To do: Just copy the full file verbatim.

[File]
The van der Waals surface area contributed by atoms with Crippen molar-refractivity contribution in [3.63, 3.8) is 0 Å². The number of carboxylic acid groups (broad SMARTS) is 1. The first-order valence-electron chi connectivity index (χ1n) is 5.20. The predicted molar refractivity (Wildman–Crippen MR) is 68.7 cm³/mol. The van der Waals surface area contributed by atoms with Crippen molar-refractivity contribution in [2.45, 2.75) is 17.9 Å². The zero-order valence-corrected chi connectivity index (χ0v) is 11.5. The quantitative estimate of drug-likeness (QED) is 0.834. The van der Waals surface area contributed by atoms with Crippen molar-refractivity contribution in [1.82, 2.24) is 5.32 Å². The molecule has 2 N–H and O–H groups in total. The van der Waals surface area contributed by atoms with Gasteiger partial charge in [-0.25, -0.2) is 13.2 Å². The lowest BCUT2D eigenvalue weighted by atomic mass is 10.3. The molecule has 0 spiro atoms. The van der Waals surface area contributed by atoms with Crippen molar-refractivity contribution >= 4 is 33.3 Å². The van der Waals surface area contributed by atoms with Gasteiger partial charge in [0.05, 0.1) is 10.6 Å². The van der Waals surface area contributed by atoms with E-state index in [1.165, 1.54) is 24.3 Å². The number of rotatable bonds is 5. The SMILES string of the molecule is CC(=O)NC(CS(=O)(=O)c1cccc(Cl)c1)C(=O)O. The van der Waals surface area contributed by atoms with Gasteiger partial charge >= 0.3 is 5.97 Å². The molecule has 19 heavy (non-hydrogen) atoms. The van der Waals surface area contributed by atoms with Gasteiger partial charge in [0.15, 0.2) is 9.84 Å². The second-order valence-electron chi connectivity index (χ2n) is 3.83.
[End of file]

The van der Waals surface area contributed by atoms with Crippen molar-refractivity contribution in [3.63, 3.8) is 0 Å². The number of carboxylic acid groups (broad SMARTS) is 1. The first-order valence-electron chi connectivity index (χ1n) is 5.20. The predicted molar refractivity (Wildman–Crippen MR) is 68.7 cm³/mol. The van der Waals surface area contributed by atoms with Crippen molar-refractivity contribution in [2.45, 2.75) is 17.9 Å². The zero-order valence-corrected chi connectivity index (χ0v) is 11.5. The quantitative estimate of drug-likeness (QED) is 0.834. The van der Waals surface area contributed by atoms with Crippen molar-refractivity contribution in [1.82, 2.24) is 5.32 Å². The molecule has 2 N–H and O–H groups in total. The van der Waals surface area contributed by atoms with Gasteiger partial charge in [-0.25, -0.2) is 13.2 Å². The lowest BCUT2D eigenvalue weighted by atomic mass is 10.3. The molecule has 0 spiro atoms. The van der Waals surface area contributed by atoms with Crippen molar-refractivity contribution >= 4 is 33.3 Å². The van der Waals surface area contributed by atoms with Gasteiger partial charge in [0.05, 0.1) is 10.6 Å². The van der Waals surface area contributed by atoms with E-state index in [1.165, 1.54) is 24.3 Å². The number of rotatable bonds is 5. The SMILES string of the molecule is CC(=O)NC(CS(=O)(=O)c1cccc(Cl)c1)C(=O)O. The van der Waals surface area contributed by atoms with Gasteiger partial charge >= 0.3 is 5.97 Å². The molecule has 19 heavy (non-hydrogen) atoms. The van der Waals surface area contributed by atoms with Gasteiger partial charge in [0.15, 0.2) is 9.84 Å². The second-order valence-electron chi connectivity index (χ2n) is 3.83.